Screams and cheers exploded when he and his brother took the stage at Carnegie Hall, one of the stops on their “world tour.” One would expect to see a pre-teen pop star gyrating onstage for all energy and excitement in the performance hall. But it wasn’t a rock star that has these fans in a raucous twit, but rather an author, and not even one whose books have anything to do with heroic wizards or harlequin vampires.
John Green is the author of highly-praised young adult novels, notably Looking for Alaska, winner of the Printz Prize for Excellence in Young Adult Novels. A gangly 35 year-old whose look reminds one of a sexy (male) librarian—wire-rimmed glasses, blazers, a full head of hair—he resides in Indianapolis with his wife and son. His most recent book, The Fault in our Stars, appeared as one of the best books of the past year on numerous lists, taking TIME Magazine’s number one spot. The film adaptation is currently in pre-production.
In many ways, Green is just as much of a commodity as any of his books. A silhouette of his face adorns limited edition Barnes and Noble gift cards where there is also a special display of his work encouraging customers they should “Resolve to read more John Green.” Furthermore, his name is given almost as much space on the cover of The Fault in Our Stars as the title. Never before has an author sold themselves as well, if not more so, than their work.
Yet many of John Green’s fans haven’t even read his work. While Green made his money through his writing, he arguably made his name through video-blogging. Along with his brother Hank, he runs a variety of YouTube channels, most notably “Vlogbrothers” which has over a million subscribers (Oprah Winfrey’s YouTube channel only has about 68,000.) Even in today’s obsessive celebrity culture, an author with a following based more around them as a person than their imagined characters is a rare beast.
The brothers Green have created an identity for themselves and their followers as “Nerdfighters,” complete with their own slogan –DFTBA, “don’t forget to be awesome”—and Vulcan-esque greeting. The videos range in topic from the Syrian revolution and relationship advice to travel logs and the “Top 5 Zombie Apocalypses of All Time.” Their popularity comes from a unique ability to express meaningful sentiments without talking down to their viewers. NPR’s book review of The Fault in Our Stars described how Green “writes for youth, rather than to them,” and the same can be said for his videos.
Book authors can feel the least accessible of any type of “entertainer.” Often they are no more than a name on a book cover or an unchanging thumbnail on the back flap. But John Green has broken the fourth wall and has made himself not only recognizable but relatable. Perhaps the most distinctive quality of John Green as a celebrity is his willingness to share so much of his personal life with his fans. His videos literally take audiences inside his home, have introduced them to his now three-year-old son Henry from the time he was in the womb, and share stories embarrassing, heartbreaking, and humorous.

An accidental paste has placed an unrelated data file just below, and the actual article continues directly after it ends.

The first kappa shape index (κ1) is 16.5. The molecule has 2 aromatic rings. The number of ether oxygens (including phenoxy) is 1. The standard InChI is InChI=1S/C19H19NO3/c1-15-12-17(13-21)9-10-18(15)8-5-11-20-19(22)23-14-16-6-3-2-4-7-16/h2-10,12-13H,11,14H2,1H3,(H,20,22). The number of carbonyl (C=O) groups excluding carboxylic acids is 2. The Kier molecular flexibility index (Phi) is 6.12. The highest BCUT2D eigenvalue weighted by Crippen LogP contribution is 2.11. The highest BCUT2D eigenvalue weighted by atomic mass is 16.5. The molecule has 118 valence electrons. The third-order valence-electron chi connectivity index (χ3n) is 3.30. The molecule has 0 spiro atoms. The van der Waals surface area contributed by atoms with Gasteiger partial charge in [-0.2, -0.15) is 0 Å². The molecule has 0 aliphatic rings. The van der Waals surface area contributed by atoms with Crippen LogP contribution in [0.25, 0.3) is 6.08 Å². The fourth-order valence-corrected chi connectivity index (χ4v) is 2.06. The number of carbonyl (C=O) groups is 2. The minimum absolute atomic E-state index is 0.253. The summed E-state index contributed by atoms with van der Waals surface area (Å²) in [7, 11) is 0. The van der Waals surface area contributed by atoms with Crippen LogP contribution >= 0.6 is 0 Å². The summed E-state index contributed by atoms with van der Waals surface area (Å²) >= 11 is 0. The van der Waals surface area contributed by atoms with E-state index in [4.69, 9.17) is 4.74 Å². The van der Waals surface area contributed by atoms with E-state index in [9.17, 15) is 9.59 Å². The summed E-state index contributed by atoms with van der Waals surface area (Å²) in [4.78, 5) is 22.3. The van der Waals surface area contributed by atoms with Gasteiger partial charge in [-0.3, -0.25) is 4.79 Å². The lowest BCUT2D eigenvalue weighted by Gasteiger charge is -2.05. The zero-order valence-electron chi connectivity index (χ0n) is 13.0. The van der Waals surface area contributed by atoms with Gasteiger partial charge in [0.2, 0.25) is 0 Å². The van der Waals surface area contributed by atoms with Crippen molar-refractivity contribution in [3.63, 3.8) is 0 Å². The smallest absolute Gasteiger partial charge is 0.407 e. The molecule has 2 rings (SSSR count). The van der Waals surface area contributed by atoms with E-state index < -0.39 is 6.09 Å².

But what does this mean for the level of publicity or recognition expected from authors? While such exposure does not necessitate success –just look at Hunger Games author, Suzanne Collins, an exceptionally private person, or even classic literary recluses like Harper Lee and J.D. Salinger—but in Green’s case, it sure didn’t hurt.
While John and Hank Green began vlogging in 2007, only in the past couple of years have the brothers become a mainstream phenomenon. Without a doubt, their increased online popularity has had an impact of John’s popularity as a writer. Looking for Alaska found its way onto the New York Times Bestseller list for the first time in July of 2012, seven years after it was first published.
He even caught the attention of President Barack Obama, who allowed Green to interview him in January during a livestream broadcast. In the interview, Green announced to President Obama that he and his wife Sarah (an art curator Nerdfighters refer to as the “Yeti”) were expecting their second child. The news sent fans into a social media spiral of unbridled excitement, as if he had announced the impending arrival of a new book rather than a new baby.
John Green spoke to this level of passion so often ascribed to “nerds,” defending the particular label in one of his online videos: “Nerds like us are allowed to be unironically enthusiastic about stuff…Nerds are allowed to love stuff, like jump-up-and-down-in-the-chair-can’t-control-yourself love it. Hank, when people call people nerds, mostly what they’re saying is ‘you like stuff.’ Which is just not a good insult at all. Like, ‘you are too enthusiastic about the miracle of human consciousness.’” Nerd enthusiasts can even buy a print of this quote at DFTBA.com (wow, a living author with his words branded on merchandise).
But the fandom that surrounds Green has certain critics questioning the quality of his written work, unconvinced that readers can distinguish between their love of the author and their love of the book. After all, there is no publicity without backlash as some online commentators accuse Green of being self-indulgent, overrated, and thematically repetitive in his books.
However, many critics believe that Green adds a semblance of legitimacy to the genre of young-adult fiction so often dismissed as trite. The New York Times book review for The Fault in Our Stars, praised his “harrowing descriptions of pain, shame, anger and bodily fluids of every type…These unpleasant details do nothing to diminish the romance; in Green’s hands, they only make it more moving.”
A line from Green’s book, Paper Towns, reads “What a treacherous thing to believe that a person is more than a person.” But what a wonderful thing to believe an author can be more than an author…maybe even a rock star.